We think we can help here overlord Elaine. See, when a newspaper editorial staff writes a position, it's the position of the paper, not any one individual, so traditionally those editorials do not carry a byline because it's assumed the opinions expressed therein represent the views of the staff. Hope we cleared that up for you. It's fun to help people isn't it Banini?

Banini is a six year old female who has just been rescued so we don't know a whole lot about her personality yet. For more information about this dog, and other rescued racing greyhounds looking for homes, go here. If you don't know about the plight of racing greyhounds go here and here.

Thursday, May 21, 2015

Friday Hound Blogging (Thursday Edition)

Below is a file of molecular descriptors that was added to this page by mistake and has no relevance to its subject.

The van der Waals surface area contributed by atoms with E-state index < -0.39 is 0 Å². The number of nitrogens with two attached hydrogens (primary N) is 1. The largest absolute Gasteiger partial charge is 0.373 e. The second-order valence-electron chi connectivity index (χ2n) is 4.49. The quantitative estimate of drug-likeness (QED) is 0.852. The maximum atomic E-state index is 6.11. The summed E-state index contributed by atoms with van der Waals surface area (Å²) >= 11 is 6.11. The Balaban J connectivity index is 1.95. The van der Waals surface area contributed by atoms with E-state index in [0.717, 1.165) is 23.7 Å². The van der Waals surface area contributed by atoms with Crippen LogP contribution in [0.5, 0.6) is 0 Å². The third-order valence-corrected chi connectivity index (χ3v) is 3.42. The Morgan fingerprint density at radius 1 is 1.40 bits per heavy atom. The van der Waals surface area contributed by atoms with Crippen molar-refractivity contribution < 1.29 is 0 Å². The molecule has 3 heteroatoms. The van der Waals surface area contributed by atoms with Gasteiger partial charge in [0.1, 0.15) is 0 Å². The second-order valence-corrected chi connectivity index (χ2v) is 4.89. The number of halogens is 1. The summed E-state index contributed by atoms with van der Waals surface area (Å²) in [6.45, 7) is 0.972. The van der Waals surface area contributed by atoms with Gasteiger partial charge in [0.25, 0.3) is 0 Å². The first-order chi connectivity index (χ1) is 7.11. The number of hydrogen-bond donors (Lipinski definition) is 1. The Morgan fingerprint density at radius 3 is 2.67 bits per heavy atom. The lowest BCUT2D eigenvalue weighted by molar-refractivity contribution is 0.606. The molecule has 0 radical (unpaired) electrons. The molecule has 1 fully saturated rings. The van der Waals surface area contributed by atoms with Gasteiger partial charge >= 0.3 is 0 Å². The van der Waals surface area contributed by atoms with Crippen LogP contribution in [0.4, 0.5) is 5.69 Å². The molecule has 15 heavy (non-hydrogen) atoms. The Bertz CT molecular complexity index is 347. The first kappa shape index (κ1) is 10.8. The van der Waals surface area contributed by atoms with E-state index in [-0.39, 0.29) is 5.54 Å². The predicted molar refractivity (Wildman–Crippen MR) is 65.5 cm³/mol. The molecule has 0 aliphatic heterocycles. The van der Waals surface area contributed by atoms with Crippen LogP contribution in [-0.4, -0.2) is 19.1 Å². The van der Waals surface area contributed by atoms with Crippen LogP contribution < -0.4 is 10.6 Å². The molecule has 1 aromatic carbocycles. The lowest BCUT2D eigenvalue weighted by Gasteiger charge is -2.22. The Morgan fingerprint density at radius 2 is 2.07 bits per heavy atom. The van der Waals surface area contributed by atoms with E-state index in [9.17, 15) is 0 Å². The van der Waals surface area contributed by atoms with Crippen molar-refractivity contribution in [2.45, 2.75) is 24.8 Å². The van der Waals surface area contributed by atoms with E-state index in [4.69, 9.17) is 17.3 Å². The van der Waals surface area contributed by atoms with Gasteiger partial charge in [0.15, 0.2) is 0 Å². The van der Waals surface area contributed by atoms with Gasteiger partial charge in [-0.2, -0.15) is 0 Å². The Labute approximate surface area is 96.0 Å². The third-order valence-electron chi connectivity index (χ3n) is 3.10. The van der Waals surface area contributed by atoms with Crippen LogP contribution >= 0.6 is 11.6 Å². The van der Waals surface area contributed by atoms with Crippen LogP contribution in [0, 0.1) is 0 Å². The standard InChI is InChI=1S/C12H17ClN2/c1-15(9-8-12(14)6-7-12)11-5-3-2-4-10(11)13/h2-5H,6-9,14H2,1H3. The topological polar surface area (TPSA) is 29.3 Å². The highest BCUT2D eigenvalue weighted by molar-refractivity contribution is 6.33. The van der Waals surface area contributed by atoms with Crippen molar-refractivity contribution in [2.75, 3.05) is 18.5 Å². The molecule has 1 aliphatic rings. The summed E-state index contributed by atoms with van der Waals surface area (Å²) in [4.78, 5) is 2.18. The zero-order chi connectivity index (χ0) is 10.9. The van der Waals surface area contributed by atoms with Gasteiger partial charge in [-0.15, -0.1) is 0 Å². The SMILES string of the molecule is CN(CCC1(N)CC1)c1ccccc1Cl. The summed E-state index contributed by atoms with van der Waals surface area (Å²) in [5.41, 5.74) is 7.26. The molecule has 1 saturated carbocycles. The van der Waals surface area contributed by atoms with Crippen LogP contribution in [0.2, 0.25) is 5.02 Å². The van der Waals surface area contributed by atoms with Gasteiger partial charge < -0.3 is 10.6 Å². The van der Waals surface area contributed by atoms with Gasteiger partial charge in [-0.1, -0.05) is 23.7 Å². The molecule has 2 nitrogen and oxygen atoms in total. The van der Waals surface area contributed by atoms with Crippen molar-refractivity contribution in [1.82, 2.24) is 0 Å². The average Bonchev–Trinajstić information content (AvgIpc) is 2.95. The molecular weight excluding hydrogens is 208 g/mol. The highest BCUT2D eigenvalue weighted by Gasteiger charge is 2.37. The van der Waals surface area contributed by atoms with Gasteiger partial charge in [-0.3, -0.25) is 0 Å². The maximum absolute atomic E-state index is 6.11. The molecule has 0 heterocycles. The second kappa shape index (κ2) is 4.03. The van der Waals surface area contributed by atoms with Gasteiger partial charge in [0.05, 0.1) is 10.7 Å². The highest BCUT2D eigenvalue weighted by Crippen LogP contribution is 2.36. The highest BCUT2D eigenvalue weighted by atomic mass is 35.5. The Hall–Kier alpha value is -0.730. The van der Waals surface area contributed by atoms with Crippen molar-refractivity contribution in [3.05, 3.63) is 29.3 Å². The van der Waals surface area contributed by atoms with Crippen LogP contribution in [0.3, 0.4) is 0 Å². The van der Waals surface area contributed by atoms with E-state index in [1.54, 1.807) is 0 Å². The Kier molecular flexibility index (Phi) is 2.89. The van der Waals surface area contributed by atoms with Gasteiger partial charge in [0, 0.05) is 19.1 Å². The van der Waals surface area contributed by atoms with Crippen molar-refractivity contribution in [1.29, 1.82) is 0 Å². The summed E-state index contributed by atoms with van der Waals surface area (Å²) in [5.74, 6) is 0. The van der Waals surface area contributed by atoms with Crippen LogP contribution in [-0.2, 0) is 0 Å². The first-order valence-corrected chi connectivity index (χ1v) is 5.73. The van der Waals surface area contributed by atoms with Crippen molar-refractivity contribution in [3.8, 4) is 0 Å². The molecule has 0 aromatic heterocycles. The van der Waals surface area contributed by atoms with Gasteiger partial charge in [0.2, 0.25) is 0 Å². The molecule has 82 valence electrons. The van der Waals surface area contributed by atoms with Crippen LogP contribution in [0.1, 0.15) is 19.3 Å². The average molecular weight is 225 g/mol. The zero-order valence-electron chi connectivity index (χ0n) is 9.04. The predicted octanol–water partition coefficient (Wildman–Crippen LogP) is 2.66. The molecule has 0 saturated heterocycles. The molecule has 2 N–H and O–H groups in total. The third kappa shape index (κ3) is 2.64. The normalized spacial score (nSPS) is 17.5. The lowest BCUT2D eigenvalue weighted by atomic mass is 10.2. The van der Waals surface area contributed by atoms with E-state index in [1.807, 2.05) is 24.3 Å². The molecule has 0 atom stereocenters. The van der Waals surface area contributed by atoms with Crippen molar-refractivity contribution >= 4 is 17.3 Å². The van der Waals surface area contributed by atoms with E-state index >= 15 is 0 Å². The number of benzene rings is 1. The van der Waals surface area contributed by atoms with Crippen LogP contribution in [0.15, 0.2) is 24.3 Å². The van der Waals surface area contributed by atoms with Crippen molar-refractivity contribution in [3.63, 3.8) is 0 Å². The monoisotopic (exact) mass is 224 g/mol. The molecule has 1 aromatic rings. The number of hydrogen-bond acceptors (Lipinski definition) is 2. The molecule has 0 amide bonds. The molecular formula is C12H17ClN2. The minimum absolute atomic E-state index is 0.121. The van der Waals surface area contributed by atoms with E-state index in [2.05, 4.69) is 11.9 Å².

Well, the official start of summer is upon us and it's time to engage in that yearly ritual of glad handing and giving lip service to the men and women who've actually had to pay the price for America using war as an instrument of foreign policy since the end of WW II.Then, on to the important business: Who Wants Barbecue!? Oh, and speaking of WWII, occasionally we'll trot out a veteran of that war to remind ourselves of what we once were, but those folks are leaving us faster than Louis Gohmert leaves Are You Smarter Than A Fifth Grader. It's all good though since we've been at war for almost 40 of the last 65 years, and it looks like no end is in sight so we'll have homeless Vets to avoid on the street for a long time to come, and that's the real tradition because we've been ignoring our veterans since the Revolutionary War. So the next time Congress votes not to support veterans, don't be mad at them, they're just the latest in a long line of hypocrites, liars and ingrates. It's the American way, after all.